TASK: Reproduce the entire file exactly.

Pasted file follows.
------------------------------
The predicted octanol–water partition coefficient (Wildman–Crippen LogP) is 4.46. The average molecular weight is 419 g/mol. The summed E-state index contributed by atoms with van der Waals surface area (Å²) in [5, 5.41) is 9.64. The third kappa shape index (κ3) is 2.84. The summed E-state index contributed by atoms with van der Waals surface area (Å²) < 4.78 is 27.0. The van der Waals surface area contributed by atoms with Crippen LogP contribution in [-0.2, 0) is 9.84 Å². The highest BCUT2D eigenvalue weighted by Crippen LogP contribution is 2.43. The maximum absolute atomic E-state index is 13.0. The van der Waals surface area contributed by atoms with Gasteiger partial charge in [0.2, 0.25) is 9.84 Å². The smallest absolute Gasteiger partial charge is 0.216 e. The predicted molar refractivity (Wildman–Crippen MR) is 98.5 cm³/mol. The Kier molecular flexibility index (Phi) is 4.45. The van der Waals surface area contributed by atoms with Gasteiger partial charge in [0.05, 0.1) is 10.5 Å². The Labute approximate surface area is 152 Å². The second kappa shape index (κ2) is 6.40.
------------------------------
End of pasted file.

The predicted octanol–water partition coefficient (Wildman–Crippen LogP) is 4.46. The average molecular weight is 419 g/mol. The summed E-state index contributed by atoms with van der Waals surface area (Å²) in [5, 5.41) is 9.64. The third kappa shape index (κ3) is 2.84. The summed E-state index contributed by atoms with van der Waals surface area (Å²) < 4.78 is 27.0. The van der Waals surface area contributed by atoms with Crippen LogP contribution in [-0.2, 0) is 9.84 Å². The highest BCUT2D eigenvalue weighted by Crippen LogP contribution is 2.43. The maximum absolute atomic E-state index is 13.0. The van der Waals surface area contributed by atoms with Gasteiger partial charge in [0.2, 0.25) is 9.84 Å². The smallest absolute Gasteiger partial charge is 0.216 e. The predicted molar refractivity (Wildman–Crippen MR) is 98.5 cm³/mol. The Kier molecular flexibility index (Phi) is 4.45. The van der Waals surface area contributed by atoms with Gasteiger partial charge in [0.05, 0.1) is 10.5 Å². The Labute approximate surface area is 152 Å². The second kappa shape index (κ2) is 6.40.